It’s no surprise to anyone living in the Capital Region that booming Saratoga Springs is becoming a more expensive place to live. But some numbers on the market given during a special City Council meeting on affordable housing today drew some gasps from the crowd.
It was standing room only in the middle of a weekday afternoon inside Saratoga Springs City Hall. The crowd had gathered to discuss the diminishing affordable housing stock in the Spa City.
One of the items presented was a more than 200-page Housing Needs Analysis/Market Study. Detailed in the study, the average list price for a single family home was $504,000 last year. Median income within the city hovers around $70,000.
Paul Feldman, who serves as vice chair of the city’s Affordable Housing Task Force, and also works as Executive Director of the Saratoga Springs Housing Authority, said some of the numbers caught him off guard.
“People in lower incomes, if they want to live here, they have to spend half the money they’re making so I don’t know how they’re getting by. And it just reemphasizes the point that there has to become a way up here to create housing where middle income folks can afford to live without paying half of their income every month for rent,” said Feldman.
Details were given on the available housing stock, the condition of units, and what is needed. The task force is developing ways to comply with the U.S. Department of Housing and Urban Development and the city’s needs.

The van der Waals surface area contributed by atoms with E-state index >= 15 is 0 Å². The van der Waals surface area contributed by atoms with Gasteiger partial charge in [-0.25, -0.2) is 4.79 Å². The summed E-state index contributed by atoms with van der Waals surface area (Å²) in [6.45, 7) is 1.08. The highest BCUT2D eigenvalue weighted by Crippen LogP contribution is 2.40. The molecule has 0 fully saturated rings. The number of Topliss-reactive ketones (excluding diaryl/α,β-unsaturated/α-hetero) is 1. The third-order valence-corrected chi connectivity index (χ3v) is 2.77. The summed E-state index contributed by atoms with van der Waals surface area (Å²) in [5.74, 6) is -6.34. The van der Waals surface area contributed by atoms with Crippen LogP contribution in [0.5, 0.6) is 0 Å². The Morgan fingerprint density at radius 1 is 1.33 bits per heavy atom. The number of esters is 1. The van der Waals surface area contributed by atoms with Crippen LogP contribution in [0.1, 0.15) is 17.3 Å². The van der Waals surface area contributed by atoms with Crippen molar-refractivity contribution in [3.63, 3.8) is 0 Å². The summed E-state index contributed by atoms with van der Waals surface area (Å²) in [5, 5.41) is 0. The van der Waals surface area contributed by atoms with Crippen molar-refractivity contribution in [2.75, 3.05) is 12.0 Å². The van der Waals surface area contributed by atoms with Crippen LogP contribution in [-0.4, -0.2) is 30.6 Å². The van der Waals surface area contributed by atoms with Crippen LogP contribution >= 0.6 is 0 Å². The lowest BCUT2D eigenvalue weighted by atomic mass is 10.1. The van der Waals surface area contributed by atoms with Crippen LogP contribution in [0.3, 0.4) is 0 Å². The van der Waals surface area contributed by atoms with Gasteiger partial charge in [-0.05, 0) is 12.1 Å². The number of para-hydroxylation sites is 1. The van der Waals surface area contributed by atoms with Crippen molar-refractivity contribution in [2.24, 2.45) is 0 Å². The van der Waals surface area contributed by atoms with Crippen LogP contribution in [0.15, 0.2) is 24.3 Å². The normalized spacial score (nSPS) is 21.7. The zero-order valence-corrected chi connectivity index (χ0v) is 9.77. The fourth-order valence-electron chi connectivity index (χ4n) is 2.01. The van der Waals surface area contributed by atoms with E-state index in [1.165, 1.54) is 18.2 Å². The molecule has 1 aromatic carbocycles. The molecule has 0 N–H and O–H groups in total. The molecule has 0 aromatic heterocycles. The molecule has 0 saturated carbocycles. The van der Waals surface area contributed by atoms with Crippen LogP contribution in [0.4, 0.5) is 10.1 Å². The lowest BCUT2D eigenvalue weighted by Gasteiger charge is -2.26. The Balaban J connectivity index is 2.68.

Cheryl Hage-Perez, who chairs the task force, also serves as Executive Director of Saratoga County Rural Preservation and VET HELP, which helps veterans find housing.
Hage-Perez said one major issue preventing Saratoga Springs from building more affordable housing stock and single-bedroom units, which are among the most requested, is NIMBY – Not In My Back Yard – identified as a top issue in the city.
“You have developers who are ready to produce the product. And then you get ‘Not in my backyard’ for this reason or that reason,” said Hage-Perez.
Hage-Perez’s mention of NIMBY drew applause from one well-known face in the room, developer Sonny Bonacio.
“That was one of the best statements made in two hours, was that, if everybody wants this then everybody’s gotta get behind it,” said Bonacio.
The workshop on Wednesday only scratched the surface of the dialogue that is to come. Mayor Joanne Yepsen said, with data now in hand, solutions can now be worked toward.
“What we want to do as a council is to get to some real solutions to real problems. But we have to identify what gaps are the real problems,” said Yepsen.
Discussion will continue at next week’s regularly scheduled city council meeting.
This post will be updated.